Thanks for your response. I do have a multimeter that I will test. I do think that the track’s voltage is fine though considering that the light will appear on the loco no matter where it is placed on the track. The loco also abruptly stopped pretty close to the power feed when this issue started.
 

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That would seem to be a problem with the loco but might still be track wiring. Check it as Lemonhawk suggests.
After that lift the shell and have a look at the decoder and associated wiring and see if anything is loose, wiggle the connections.
 

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Discussion Starter · #12 ·
That would seem to be a problem with the loco but might still be track wiring. Check it as Lemonhawk suggests.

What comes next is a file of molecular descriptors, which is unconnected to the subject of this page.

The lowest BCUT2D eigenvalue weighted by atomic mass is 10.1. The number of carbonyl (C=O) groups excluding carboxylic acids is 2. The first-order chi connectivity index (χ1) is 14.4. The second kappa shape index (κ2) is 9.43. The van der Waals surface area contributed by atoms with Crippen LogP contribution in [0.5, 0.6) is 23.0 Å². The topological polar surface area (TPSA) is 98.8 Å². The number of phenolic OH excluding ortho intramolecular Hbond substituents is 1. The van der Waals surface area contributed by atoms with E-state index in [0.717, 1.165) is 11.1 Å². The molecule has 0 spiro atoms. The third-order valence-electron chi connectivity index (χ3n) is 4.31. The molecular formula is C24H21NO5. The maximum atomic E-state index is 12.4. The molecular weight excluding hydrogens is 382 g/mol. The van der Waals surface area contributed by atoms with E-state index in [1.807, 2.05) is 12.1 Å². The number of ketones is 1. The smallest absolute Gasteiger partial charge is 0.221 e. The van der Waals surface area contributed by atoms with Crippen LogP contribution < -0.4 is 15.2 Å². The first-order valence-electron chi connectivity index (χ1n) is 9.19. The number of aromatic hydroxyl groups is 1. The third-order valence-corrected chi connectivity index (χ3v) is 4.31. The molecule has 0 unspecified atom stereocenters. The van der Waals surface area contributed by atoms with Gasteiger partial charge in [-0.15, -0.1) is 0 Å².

After that lift the shell and have a look at the decoder and associated wiring and see if anything is loose, wiggle the connections.
I will do that. Thank you for all your advice. I will update this thread and when I have a chance to test the various solutions that have been posted here.
 

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Cycleops has it right. Take off the shell. Check the
motor wiring. Since the light works when the loco
pauses, the indication is that power from the tracks
is getting to the decoder. You can check that with
your meter set to DC. Put probes on the motor tabs
as you raise and lower the speed control. The voltage
should vary. If it does, and motor doesn't run, either a